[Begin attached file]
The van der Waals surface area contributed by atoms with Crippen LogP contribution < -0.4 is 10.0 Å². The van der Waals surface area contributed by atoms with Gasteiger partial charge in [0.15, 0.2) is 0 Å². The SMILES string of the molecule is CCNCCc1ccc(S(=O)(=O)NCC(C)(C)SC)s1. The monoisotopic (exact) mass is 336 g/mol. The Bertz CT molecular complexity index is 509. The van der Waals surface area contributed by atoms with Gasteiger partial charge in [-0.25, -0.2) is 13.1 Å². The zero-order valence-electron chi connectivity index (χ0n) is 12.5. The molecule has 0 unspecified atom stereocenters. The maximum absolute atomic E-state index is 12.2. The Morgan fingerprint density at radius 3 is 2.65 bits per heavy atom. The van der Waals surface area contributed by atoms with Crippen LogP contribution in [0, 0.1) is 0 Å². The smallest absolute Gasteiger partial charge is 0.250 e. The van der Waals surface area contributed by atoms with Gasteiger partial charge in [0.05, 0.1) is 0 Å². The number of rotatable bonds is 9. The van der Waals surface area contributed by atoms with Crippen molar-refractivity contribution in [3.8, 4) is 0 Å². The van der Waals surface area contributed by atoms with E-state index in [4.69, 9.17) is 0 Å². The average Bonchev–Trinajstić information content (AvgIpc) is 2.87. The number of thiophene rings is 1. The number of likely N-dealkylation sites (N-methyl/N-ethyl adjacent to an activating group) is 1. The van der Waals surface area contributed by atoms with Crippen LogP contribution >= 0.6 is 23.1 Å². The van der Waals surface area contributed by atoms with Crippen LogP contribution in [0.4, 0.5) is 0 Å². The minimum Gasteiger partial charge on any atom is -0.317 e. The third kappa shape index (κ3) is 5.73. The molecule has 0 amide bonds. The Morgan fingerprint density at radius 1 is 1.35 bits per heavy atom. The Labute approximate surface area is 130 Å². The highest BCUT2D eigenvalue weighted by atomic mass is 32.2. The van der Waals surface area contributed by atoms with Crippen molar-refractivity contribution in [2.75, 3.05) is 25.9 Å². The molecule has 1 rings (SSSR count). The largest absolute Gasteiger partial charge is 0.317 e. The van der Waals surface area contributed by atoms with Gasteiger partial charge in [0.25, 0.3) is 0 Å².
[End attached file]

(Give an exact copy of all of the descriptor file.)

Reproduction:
The van der Waals surface area contributed by atoms with Crippen LogP contribution < -0.4 is 10.0 Å². The van der Waals surface area contributed by atoms with Gasteiger partial charge in [0.15, 0.2) is 0 Å². The SMILES string of the molecule is CCNCCc1ccc(S(=O)(=O)NCC(C)(C)SC)s1. The monoisotopic (exact) mass is 336 g/mol. The Bertz CT molecular complexity index is 509. The van der Waals surface area contributed by atoms with Gasteiger partial charge in [-0.25, -0.2) is 13.1 Å². The zero-order valence-electron chi connectivity index (χ0n) is 12.5. The molecule has 0 unspecified atom stereocenters. The maximum absolute atomic E-state index is 12.2. The Morgan fingerprint density at radius 3 is 2.65 bits per heavy atom. The van der Waals surface area contributed by atoms with Crippen LogP contribution in [0, 0.1) is 0 Å². The smallest absolute Gasteiger partial charge is 0.250 e. The van der Waals surface area contributed by atoms with Gasteiger partial charge in [0.05, 0.1) is 0 Å². The number of rotatable bonds is 9. The van der Waals surface area contributed by atoms with Crippen molar-refractivity contribution in [3.8, 4) is 0 Å². The van der Waals surface area contributed by atoms with E-state index in [4.69, 9.17) is 0 Å². The average Bonchev–Trinajstić information content (AvgIpc) is 2.87. The number of thiophene rings is 1. The number of likely N-dealkylation sites (N-methyl/N-ethyl adjacent to an activating group) is 1. The van der Waals surface area contributed by atoms with Crippen LogP contribution >= 0.6 is 23.1 Å². The van der Waals surface area contributed by atoms with Crippen LogP contribution in [0.4, 0.5) is 0 Å². The minimum Gasteiger partial charge on any atom is -0.317 e. The third kappa shape index (κ3) is 5.73. The molecule has 0 amide bonds. The Morgan fingerprint density at radius 1 is 1.35 bits per heavy atom. The Labute approximate surface area is 130 Å². The highest BCUT2D eigenvalue weighted by atomic mass is 32.2. The van der Waals surface area contributed by atoms with Crippen molar-refractivity contribution in [2.75, 3.05) is 25.9 Å². The molecule has 1 rings (SSSR count). The largest absolute Gasteiger partial charge is 0.317 e. The van der Waals surface area contributed by atoms with Gasteiger partial charge in [0.25, 0.3) is 0 Å².